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The problem of model selection for support vector machines (SVMs) is considered. We propose an evolutionary approach to determine multiple SVM hyperparameters: The covariance matrix adaptation evolution strategy (CMAES) is used to determine the kernel from a parameterized kernel space and to control the regularization. Our method is applicable to optimize nondifferentiable kernel functions and arbitrary model selection criteria. We demonstrate on benchmark datasets that the CMAES improves the results achieved by grid search already when applied to few hyperparameters. Further, we show that the CMAES is able to handle much more kernel parameters compared to gridsearch and that tuning of the scaling and the rotation of Gaussian kernels can lead to better results in comparison to standard Gaussian kernels with a single bandwidth parameter. In particular, more flexibility of the kernel can reduce the number of support vectors. Key words: support vector machines, model selection, evolutionary algorithms 1
Adaptation in Evolutionary Computation: A Survey
 In Proceedings of the Fourth International Conference on Evolutionary Computation (ICEC 97
, 1997
"... Abstract � Adaptation of parameters and operators is one of the most important and promising areas of research in evolutionary computation � it tunes the algorithm to the problem while solving the problem. In this paper we develop a classi�cation of adaptation on the basis of the mechanisms used � a ..."
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Cited by 66 (6 self)
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Abstract � Adaptation of parameters and operators is one of the most important and promising areas of research in evolutionary computation � it tunes the algorithm to the problem while solving the problem. In this paper we develop a classi�cation of adaptation on the basis of the mechanisms used � and the level at which adaptation operates within the evolutionary algorithm. The classi�cation covers all forms of adaptation in evolutionary computation and suggests fur� ther research. I.
Towards a Theory of `Evolution Strategies'. Some Asymptotical Results from the (1,+lambda)Theory
 Evolutionary Computation
, 1993
"... A method for the determination of the progress rate and the probability of success for the `Evolution Strategy' (short ES) is presented . The new method is based on the asymptotical behavior of the distribution and yields exact results in case of infinitedimensional parameter spaces. The tech ..."
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Cited by 55 (23 self)
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A method for the determination of the progress rate and the probability of success for the `Evolution Strategy' (short ES) is presented . The new method is based on the asymptotical behavior of the distribution and yields exact results in case of infinitedimensional parameter spaces. The technique is demonstrated for the (1; + ) ES using a spherical model including noisy quality functions. The results are used to discuss the convergence behavior of the ES. Keywords Evolution Strategy (ES)  (1; + )  sperical model  noisy fitness  theory  rate of progress optimization mutationselectionprinciple 1 1 Introduction For more than 25 years the Evolution Strategy (ES) has been living as a method of growing interest for technical and numerical optimization problems [1, 2, 3, 4]. Simple as its algorithm is (cf. section 1. 1) the mathematical analysis of the ES, however, seems to be a very hard task and up to now there are only a few exact results. E. g., the analysis of the opti...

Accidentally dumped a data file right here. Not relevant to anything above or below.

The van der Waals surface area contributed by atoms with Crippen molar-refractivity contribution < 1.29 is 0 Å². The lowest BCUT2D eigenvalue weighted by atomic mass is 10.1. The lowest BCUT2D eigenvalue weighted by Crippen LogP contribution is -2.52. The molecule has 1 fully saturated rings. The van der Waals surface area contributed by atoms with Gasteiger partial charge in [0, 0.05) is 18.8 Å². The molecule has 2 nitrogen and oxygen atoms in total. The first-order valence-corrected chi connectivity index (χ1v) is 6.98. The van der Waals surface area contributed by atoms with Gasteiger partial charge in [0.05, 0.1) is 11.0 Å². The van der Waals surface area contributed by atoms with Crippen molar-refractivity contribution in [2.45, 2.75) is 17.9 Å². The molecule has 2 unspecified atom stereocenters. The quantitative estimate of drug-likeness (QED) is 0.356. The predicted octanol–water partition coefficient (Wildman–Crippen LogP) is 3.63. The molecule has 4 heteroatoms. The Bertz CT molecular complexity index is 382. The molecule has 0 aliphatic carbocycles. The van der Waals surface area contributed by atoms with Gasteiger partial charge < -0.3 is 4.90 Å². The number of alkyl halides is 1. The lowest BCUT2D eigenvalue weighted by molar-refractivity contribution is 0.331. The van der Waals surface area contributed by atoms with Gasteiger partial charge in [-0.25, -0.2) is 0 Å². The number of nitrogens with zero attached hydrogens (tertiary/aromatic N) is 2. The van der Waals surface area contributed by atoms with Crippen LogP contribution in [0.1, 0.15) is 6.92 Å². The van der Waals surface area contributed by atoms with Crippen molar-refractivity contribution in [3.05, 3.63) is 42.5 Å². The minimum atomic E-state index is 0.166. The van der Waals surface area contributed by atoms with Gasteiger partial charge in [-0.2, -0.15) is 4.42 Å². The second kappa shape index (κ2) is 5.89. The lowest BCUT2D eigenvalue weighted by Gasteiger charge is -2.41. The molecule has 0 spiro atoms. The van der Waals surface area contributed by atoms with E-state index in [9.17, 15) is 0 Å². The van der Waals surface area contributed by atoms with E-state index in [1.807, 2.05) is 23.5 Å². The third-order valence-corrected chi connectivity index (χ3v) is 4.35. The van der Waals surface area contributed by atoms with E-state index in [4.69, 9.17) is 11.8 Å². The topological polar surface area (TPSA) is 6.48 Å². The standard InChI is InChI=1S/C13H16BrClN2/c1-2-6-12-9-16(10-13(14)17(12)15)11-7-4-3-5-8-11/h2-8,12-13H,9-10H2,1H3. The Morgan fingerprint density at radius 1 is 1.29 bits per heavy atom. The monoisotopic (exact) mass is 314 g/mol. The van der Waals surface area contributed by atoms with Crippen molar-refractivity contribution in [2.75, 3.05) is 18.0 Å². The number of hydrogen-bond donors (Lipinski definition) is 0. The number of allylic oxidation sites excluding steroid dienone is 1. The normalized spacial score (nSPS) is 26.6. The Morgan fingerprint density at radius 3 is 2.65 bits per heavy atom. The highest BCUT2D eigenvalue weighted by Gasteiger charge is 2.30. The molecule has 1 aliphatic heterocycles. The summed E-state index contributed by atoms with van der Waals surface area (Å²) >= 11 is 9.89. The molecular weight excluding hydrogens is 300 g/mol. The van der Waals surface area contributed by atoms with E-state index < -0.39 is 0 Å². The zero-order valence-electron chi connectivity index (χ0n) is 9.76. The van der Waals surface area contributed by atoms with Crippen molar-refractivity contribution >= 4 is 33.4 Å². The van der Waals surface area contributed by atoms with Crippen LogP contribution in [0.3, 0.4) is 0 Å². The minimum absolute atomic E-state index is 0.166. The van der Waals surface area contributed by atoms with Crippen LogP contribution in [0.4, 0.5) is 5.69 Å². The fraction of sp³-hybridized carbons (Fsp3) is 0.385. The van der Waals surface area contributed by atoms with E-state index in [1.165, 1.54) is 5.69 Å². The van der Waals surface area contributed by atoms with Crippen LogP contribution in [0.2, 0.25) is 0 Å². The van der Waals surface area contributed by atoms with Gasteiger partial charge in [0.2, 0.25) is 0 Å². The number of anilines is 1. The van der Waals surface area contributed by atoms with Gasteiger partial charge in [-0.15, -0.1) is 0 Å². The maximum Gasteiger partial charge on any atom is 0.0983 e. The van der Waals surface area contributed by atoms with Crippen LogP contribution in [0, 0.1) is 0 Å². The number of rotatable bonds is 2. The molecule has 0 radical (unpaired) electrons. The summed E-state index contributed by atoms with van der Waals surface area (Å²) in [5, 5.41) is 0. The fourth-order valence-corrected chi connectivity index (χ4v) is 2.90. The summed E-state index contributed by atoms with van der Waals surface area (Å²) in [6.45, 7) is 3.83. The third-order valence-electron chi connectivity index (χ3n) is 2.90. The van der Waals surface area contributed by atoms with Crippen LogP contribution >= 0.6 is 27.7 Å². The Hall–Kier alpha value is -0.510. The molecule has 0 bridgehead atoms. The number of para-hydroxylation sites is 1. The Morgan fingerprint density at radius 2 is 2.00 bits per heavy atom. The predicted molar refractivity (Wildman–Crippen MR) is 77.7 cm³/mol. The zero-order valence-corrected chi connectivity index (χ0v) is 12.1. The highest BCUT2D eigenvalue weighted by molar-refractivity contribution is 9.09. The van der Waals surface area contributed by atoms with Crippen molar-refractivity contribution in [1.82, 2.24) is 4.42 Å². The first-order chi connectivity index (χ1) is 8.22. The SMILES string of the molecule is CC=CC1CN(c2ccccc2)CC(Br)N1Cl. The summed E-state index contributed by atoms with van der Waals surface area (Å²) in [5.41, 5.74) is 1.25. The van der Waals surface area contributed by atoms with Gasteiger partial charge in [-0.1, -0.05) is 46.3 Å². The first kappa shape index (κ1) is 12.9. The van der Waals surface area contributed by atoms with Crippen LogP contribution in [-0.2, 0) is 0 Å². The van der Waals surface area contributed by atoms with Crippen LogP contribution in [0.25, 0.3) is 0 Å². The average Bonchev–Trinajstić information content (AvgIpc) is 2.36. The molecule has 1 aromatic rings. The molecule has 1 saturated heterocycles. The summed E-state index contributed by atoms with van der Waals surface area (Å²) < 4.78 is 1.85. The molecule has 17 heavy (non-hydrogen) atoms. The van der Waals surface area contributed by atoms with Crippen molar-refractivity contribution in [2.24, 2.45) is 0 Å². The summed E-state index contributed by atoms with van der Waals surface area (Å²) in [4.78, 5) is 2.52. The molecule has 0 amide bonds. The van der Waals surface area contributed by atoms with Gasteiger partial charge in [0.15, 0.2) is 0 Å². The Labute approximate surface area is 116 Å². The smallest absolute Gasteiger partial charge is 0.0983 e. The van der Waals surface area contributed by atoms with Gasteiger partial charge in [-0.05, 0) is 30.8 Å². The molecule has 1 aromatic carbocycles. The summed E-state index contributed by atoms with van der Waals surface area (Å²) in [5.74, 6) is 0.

Natural Evolution Strategies
"... Abstract — This paper presents Natural Evolution Strategies (NES), a novel algorithm for performing realvalued ‘black box ’ function optimization: optimizing an unknown objective function where algorithmselected function measurements constitute the only information accessible to the method. Natura ..."
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Cited by 41 (22 self)
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Abstract — This paper presents Natural Evolution Strategies (NES), a novel algorithm for performing realvalued ‘black box ’ function optimization: optimizing an unknown objective function where algorithmselected function measurements constitute the only information accessible to the method. Natural Evolution Strategies search the fitness landscape using a multivariate normal distribution with a selfadapting mutation matrix to generate correlated mutations in promising regions. NES shares this property with Covariance Matrix Adaption (CMA), an Evolution Strategy (ES) which has been shown to perform well on a variety of highprecision optimization tasks. The Natural Evolution Strategies algorithm, however, is simpler, less adhoc and more principled. Selfadaptation of the mutation matrix is derived using a Monte Carlo estimate of the natural gradient towards better expected fitness. By following the natural gradient instead of the ‘vanilla ’ gradient, we can ensure efficient update steps while preventing early convergence due to overly greedy updates, resulting in reduced sensitivity to local suboptima. We show NES has competitive performance with CMA on unimodal tasks, while outperforming it on several multimodal tasks that are rich in deceptive local optima. I.
Noisy optimization with evolution strategies
 SIAM Journal on Optimization
"... Evolution strategies are general, natureinspired heuristics for search and optimization. Supported both by empirical evidence and by recent theoretical findings, there is a common belief that evolution strategies are robust and reliable, and frequently they are the method of choice if neither deriv ..."
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Cited by 39 (6 self)
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Evolution strategies are general, natureinspired heuristics for search and optimization. Supported both by empirical evidence and by recent theoretical findings, there is a common belief that evolution strategies are robust and reliable, and frequently they are the method of choice if neither derivatives of the objective function are at hand nor differentiability and numerical accuracy can be assumed. However, despite their widespread use, there is little exchange between members of the “classical ” optimization community and people working in the field of evolutionary computation. It is our belief that both sides would benefit from such an exchange. In this paper, we present a brief outline of evolution strategies and discuss some of their properties in the presence of noise. We then empirically demonstrate that for a simple but nonetheless nontrivial noisy objective function, an evolution strategy outperforms other optimization algorithms designed to be able to cope with noise. The environment in which the algorithms are tested is deliberately chosen to afford a transparency of the results that reveals the strengths and shortcomings of the strategies, making it possible to draw conclusions with regard to the design of better optimization algorithms for noisy environments. 1